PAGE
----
Root and Butt Rot caused by Bondarzewia berkeleyi
Primarily oaks (Quercus spp.) but occasionally other deciduous hardwoods. Older literature describes B. berkeleyi from conifers as well, but the fungus is restricted to hardwoods.
Symptoms & Disease Cycle
Bondarzewia is a common and destructive pathogen of oaks in southern New England, occurring on forest and landscape trees. It also frequently occurs as a saprophyte on dead trees in forests or stumps left remaining in managed areas. The fungus causes a white stringy rot of the heartwood in the roots and lower trunk, but typically does not extend upwards in the lower trunk beyond 3–5 feet. Its growth rate is considered fast when compared to other wood-rotting fungi common on oak. Because the decay is mostly restricted to the heartwood, excessive tapering at the base may be the only external symptom present. However, other symptoms may include cracks, seams and sap flow on the lower trunk. Due to its relatively fast growth rate and ability to degrade lignin as a white rot pathogen, serious reductions in structural stability can result from advanced infections. The fungus produces annual mushrooms consisting of one to five overlapping, cream-colored caps produced on a short central stem. The pore layer is white and typically does not bruise when pressed. At times, the fruiting bodies can be several feet in width, making them highly conspicuous when they appear. However, in exposed sites with dry and compacted soils, the mushrooms may be distorted and difficult to properly recognize. The mushrooms typically grow from infected roots a few feet away from the main trunk, but can also grow directly from the main trunk at the soil line. The mushrooms can appear anytime from July onward but tend to be most abundant in August. The majority of spores are dispersed locally and the risk of overland spread to other nearby oaks is likely low.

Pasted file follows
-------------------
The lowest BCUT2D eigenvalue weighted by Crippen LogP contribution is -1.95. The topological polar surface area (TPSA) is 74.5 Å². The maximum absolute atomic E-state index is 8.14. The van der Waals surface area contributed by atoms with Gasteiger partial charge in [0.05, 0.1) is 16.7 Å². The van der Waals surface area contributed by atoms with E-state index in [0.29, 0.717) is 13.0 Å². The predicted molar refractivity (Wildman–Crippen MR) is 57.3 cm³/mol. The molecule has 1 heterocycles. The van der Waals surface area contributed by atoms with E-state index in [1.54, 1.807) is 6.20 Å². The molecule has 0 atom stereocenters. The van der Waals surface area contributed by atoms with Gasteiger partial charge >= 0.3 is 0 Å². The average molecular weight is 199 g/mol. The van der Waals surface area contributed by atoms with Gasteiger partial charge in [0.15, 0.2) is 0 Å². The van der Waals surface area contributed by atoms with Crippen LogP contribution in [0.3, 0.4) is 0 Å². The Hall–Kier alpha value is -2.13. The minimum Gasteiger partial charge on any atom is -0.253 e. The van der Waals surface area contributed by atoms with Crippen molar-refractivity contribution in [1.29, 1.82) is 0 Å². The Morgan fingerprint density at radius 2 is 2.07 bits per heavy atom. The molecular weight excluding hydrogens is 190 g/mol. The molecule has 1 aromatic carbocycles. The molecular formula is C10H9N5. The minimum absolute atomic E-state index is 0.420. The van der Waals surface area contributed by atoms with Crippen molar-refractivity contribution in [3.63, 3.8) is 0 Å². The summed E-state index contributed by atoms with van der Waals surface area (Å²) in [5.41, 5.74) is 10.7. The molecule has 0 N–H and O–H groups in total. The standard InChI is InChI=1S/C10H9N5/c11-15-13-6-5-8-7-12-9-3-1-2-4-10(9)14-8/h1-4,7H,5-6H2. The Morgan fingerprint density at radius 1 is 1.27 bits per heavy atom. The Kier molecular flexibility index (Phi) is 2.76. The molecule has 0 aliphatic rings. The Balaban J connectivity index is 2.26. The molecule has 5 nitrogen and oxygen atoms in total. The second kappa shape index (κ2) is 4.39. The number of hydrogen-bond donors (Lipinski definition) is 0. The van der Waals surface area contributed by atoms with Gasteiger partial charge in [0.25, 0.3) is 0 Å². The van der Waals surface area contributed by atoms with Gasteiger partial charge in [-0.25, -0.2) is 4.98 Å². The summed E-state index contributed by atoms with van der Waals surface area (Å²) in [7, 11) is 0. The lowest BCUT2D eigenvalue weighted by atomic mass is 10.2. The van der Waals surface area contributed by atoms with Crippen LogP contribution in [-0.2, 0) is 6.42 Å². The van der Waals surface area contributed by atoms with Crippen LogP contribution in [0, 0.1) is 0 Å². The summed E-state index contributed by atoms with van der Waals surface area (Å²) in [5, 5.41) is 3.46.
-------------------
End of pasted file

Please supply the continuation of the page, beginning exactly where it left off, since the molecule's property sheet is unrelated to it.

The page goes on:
While studies focused on Bondarzewia are limited, the fungus is known to primarily occupy the base of the trunk (known as the butt log) and is not known as an extensive root decayer. However, when advanced infections develop, significant portions of the primary roots can be decayed. Once infected trees are identified, a thorough risk assessment performed by a certified arborist should be completed. Nothing can be done to eradicate the pathogen and fungicides are of little, if any, value. Maintaining high tree vigor and avoiding needless basal wounding can help to avoid establishment and development of the disease.